EFCC Earns Another Conviction In Bid To Tame Corrupt Practices Amongst Public Official
The Economic and Financial Crimes Commission (EFCC) has earned another conviction in its effort to tame the ugly trajectory of corrupt practices amongst public officials. Over the years, corrupt enrichment has continued to ensnare our politically exposed elites, and the consequence is the gross underdevelopment of the country, despite the billions of dollars earned over the years from natural resources.
Last week, a Federal High Court sitting in Ikoyi, Lagos, convicted and sentenced a former permanent secretary in the Federal Ministry of Labour and Productivity, Clement Iloh, to 12 years in prison. The convict was prosecuted on a three-count charge bordering on non-declaration of assets to the tune of N87.3 million. Mr Iloh is serving five years imprisonment for fraud, having been convicted and sentenced by Justice Oluwatoyin Taiwo of the Ikeja Special Offences Court sitting in Ikeja, Lagos, on October 3, 2019.
While we commend the EFCC for its effort to make those who have corruptly enriched themselves receive their comeuppance, we urge it to redouble its efforts, considering that corrupt practices are still endemic in the country. According to Wikipedia, Transparency International ranks Nigeria 149th position with a score of 25 out of 100 points on its corruption perception index (CPI), which measures perceived public corruption in 180 countries and territories around the world.
So, there is still a lot of work to do. During Mr Iloh’s trial, the prosecution was able to show that he received the sum of N65 million from SURE-P project contractors, which he lodged into his private account with First Bank of Nigeria. It was after the prosecution presented that piece of evidence that Mr Iloh conferred with his defence counsel, and thereafter applied to change his earlier plea of not guilty to guilty.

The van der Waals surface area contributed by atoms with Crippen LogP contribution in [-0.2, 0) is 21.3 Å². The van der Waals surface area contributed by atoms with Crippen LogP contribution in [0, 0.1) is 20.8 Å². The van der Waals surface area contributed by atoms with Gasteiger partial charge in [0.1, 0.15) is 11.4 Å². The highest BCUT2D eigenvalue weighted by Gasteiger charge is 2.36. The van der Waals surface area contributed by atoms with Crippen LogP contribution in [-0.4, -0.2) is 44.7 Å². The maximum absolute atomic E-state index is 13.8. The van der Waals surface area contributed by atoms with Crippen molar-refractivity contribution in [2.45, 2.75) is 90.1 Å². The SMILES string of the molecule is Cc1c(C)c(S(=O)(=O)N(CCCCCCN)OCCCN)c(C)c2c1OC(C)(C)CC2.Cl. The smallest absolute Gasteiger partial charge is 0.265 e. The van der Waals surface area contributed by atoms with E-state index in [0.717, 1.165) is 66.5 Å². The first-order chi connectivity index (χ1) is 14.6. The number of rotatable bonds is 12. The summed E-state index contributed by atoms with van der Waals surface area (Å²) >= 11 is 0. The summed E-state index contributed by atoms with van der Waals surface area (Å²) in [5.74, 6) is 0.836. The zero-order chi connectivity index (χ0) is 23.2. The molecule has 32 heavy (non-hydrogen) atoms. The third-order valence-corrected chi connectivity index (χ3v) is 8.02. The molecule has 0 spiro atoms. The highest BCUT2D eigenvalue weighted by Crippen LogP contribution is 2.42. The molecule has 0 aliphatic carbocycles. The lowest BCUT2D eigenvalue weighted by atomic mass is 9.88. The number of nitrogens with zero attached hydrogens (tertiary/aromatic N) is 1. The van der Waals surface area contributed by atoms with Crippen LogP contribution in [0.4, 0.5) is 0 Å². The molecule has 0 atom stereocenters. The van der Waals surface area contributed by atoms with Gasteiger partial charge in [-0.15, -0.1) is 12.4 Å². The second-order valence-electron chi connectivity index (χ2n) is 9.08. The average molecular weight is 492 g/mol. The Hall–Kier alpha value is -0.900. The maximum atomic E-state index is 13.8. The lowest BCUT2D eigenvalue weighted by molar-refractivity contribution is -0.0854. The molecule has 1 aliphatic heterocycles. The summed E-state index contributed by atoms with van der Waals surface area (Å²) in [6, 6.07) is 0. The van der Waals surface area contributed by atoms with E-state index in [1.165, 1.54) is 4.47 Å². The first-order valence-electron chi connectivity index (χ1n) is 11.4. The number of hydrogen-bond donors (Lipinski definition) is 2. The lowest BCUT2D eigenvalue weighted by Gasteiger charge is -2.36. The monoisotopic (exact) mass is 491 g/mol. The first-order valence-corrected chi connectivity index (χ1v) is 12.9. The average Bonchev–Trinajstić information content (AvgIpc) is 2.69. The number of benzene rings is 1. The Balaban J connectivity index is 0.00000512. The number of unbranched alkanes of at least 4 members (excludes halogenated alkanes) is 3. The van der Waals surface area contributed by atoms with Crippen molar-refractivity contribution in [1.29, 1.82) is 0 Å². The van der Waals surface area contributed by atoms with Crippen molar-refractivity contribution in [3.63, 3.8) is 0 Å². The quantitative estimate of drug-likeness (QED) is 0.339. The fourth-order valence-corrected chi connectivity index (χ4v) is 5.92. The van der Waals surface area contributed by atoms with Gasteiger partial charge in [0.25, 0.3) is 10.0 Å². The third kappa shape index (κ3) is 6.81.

The court duly granted his application and went ahead to convict and sentence him appropriately. The judge also took notice of his plea of allocutus, before doing its duty according to the law.
We note that the defendant was apparently cornered because of the water-tight case presented by the prosecuting agency. So, before presenting cases before the court, it is important for the prosecution to prepare its case diligently.
No doubt, where the prosecution has conducted a forensic examination of the case against the defendant, and has prepared adequately, the defendant would accept his/her fate and face the consequences. But where the prosecution presents a wishy-washy case, either because he has connived with the defence or because of the lack of competence on the part of the prosecutors, the defendant would take advantage, and the court would be hamstrung to do justice.
So, we urge all prosecution agencies to take appropriate steps to build capacity for their investigating and prosecuting teams, and that requires training and re-training. Also, there is need for the agencies to maintain high integrity. On its part, the government must provide the needed resources to achieve optimal capacity by these agencies fighting corruption. Furthermore, there should be no political intervention, as witnessed recently with the unfortunate pardon of former governor of Plateau State, Joshua Dariye and that of Taraba, Jolly Nyame, by the Federal Government.
The fight against corruption is key to the country’s socio-economic development. Mr Iloh’s action showed the debilitating impact of corruption on the efforts of government to develop the country. Having bribed a high level officer in government, the contractors of SURE-P will either abandon the project or deliver a poor job, believing that there will be no repercussions.
We urge the EFCC to also charge the contractors concerned to court, if it has not, for aiding and abetting corrupt practices.
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